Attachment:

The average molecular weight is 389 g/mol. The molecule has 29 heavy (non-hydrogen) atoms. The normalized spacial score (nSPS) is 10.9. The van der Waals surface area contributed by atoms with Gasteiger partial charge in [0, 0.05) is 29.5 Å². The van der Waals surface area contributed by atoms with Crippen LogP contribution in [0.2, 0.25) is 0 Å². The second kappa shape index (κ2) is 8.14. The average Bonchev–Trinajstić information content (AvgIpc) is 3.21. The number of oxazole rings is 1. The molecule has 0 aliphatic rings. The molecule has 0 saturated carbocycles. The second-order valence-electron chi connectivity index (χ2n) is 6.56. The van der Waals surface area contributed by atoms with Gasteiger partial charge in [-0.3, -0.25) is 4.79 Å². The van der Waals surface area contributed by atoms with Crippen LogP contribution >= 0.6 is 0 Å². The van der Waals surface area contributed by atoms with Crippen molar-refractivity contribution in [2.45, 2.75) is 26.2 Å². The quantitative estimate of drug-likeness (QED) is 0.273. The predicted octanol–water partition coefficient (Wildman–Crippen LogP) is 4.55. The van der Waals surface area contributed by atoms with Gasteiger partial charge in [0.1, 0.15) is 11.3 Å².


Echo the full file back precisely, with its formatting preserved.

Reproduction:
The average molecular weight is 389 g/mol. The molecule has 29 heavy (non-hydrogen) atoms. The normalized spacial score (nSPS) is 10.9. The van der Waals surface area contributed by atoms with Gasteiger partial charge in [0, 0.05) is 29.5 Å². The van der Waals surface area contributed by atoms with Crippen LogP contribution in [0.2, 0.25) is 0 Å². The second kappa shape index (κ2) is 8.14. The average Bonchev–Trinajstić information content (AvgIpc) is 3.21. The number of oxazole rings is 1. The molecule has 0 aliphatic rings. The molecule has 0 saturated carbocycles. The second-order valence-electron chi connectivity index (χ2n) is 6.56. The van der Waals surface area contributed by atoms with Gasteiger partial charge in [-0.3, -0.25) is 4.79 Å². The van der Waals surface area contributed by atoms with Crippen LogP contribution >= 0.6 is 0 Å². The van der Waals surface area contributed by atoms with Crippen molar-refractivity contribution in [2.45, 2.75) is 26.2 Å². The quantitative estimate of drug-likeness (QED) is 0.273. The predicted octanol–water partition coefficient (Wildman–Crippen LogP) is 4.55. The van der Waals surface area contributed by atoms with Gasteiger partial charge in [0.1, 0.15) is 11.3 Å².